Limit workflow-based concurrent executions?

Hi, I am looking for a way to limit the concurrent amount of a type of workflow.
This often is because the executing workflow code must work based on some kind of semaphore.

There is not server side support for this feature. We have plans to add such support in the future, but currently you have to implement it in the application code.

What is the use case? Such limitation is very rarely needed.

Hi Maxim, my workflow uses activities to instrument an external service that can only process 1 task concurrently.

For such a use case, I would use a mutex workflow. The basic idea that for each such resource exists a single workflow execution that invokes that activity. All other workflows send signals to this workflow to request the activity execution. The mutex workflow upon receiving a signal invokes the activity or buffers it until the previous execution is done.

Here is a sample of such a workflow.

Hi maxim,

Thanks for this tip, as it was very helpful!

I have a similar situation, but with an additional constraint: there is a “sequence number” of the tasks sent to the external service, and it is not allowed to send tasks out of order: I need to ensure that a task is not sent to the external service if a task with a higher sequence number has already been sent (I should just discard the lower numbered task).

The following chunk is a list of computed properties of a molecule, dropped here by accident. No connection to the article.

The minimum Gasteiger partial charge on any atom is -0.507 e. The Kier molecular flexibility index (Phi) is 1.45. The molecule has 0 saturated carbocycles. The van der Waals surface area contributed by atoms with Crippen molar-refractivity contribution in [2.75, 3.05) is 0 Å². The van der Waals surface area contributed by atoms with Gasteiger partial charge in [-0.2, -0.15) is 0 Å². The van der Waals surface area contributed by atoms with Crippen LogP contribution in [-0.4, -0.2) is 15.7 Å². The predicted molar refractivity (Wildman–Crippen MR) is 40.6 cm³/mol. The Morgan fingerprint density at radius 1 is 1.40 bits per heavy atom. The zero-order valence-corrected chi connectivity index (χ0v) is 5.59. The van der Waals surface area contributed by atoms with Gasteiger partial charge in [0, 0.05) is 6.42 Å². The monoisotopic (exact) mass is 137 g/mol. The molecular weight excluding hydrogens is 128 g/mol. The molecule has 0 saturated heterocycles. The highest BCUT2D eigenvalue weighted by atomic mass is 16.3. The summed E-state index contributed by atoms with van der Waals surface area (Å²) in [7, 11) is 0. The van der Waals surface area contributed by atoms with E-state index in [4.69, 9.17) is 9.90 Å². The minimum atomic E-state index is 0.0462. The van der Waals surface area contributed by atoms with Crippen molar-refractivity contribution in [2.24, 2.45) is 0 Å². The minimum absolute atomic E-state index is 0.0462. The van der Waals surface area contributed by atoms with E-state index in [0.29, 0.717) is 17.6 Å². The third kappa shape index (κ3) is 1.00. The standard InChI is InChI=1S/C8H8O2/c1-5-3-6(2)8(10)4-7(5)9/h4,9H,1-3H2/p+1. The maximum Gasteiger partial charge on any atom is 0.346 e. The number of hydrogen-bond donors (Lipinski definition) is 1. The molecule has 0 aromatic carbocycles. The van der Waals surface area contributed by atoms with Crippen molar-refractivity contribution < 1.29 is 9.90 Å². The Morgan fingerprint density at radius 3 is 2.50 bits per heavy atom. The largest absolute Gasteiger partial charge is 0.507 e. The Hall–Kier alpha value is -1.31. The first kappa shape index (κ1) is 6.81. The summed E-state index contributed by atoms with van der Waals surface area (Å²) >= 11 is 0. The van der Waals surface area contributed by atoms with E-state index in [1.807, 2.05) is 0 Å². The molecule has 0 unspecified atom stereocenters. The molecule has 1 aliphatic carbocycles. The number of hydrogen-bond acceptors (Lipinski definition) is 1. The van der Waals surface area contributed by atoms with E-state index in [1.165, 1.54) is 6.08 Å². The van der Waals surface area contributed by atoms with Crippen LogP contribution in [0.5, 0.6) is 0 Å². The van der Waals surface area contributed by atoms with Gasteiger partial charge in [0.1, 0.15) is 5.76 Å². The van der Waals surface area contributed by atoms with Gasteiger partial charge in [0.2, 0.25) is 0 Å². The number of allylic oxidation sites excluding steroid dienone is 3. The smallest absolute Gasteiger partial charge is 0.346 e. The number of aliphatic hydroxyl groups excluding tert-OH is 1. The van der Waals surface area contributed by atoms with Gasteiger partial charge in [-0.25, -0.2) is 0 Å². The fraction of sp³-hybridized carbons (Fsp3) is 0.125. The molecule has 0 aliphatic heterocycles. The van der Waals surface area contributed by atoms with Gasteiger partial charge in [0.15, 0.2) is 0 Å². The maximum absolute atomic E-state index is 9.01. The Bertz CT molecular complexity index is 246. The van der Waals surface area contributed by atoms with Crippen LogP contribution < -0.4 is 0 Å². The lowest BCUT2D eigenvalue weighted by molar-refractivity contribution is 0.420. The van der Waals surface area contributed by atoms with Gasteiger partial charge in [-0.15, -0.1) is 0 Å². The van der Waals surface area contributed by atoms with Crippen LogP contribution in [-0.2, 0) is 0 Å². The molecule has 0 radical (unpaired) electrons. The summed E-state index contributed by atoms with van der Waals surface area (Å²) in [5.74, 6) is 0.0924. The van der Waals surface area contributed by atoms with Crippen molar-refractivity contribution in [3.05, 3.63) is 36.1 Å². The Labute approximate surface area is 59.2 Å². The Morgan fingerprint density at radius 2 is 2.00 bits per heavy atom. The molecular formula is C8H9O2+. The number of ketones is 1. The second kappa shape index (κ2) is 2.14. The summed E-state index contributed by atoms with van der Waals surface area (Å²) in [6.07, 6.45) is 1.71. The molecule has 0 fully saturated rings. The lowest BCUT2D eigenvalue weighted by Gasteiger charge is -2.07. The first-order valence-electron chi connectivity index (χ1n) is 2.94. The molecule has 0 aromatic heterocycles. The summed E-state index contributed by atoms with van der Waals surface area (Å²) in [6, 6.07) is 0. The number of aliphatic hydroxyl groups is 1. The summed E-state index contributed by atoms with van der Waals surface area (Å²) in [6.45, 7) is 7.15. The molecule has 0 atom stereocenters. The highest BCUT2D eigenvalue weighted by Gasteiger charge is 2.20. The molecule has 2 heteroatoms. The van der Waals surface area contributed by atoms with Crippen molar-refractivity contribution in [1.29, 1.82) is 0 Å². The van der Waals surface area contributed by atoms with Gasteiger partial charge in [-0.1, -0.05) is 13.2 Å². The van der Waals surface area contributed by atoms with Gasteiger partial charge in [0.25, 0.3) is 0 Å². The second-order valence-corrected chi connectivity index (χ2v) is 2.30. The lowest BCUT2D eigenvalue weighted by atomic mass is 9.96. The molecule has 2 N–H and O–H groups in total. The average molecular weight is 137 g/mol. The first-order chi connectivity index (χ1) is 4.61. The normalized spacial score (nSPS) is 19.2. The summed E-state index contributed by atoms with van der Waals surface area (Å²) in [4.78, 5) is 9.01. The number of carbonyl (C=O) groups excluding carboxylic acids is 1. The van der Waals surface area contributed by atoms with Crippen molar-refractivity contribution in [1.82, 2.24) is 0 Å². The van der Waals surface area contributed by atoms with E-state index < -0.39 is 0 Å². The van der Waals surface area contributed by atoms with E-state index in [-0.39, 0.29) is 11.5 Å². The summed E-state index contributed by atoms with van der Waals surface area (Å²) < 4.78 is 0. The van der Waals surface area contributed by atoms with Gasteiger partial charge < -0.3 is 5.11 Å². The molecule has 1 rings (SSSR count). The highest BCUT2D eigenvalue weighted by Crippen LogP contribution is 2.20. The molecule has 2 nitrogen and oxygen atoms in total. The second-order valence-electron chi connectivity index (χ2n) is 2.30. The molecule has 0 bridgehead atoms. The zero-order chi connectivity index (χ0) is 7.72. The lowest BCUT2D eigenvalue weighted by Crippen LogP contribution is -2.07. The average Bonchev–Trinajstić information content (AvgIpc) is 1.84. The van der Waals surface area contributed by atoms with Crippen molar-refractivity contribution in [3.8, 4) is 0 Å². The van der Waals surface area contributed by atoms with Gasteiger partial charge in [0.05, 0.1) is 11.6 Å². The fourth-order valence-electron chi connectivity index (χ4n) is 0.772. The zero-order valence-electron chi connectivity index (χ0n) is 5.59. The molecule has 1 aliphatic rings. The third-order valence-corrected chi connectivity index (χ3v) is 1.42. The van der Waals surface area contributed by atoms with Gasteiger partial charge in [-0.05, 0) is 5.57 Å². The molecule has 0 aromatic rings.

I tried to implement this with a permanent mutex workflow that remembers the highest sequence number sent and refuses to give out locks for a lower sequence number. The issue is that, because this workflow lives forever, I need to use ContinueAsNew from time to time (passing on the sequence number to the new run), and I found that occasionally when I returned my NewContinueAsNewError there happened to be a signal already queued at that moment, which I think resulted in the signal getting thrown away.

Is there a way to have a workflow that receives signals ContinueAsNew while guaranteeing that no signals are missed?

For anyone who might find this thread on Google and be wondering about my question: see this later thread in which I provided some pared-down example code. The bottom line is that you should drain all open signal channels immediately before returning if you wish to ensure that you did not miss any signals.

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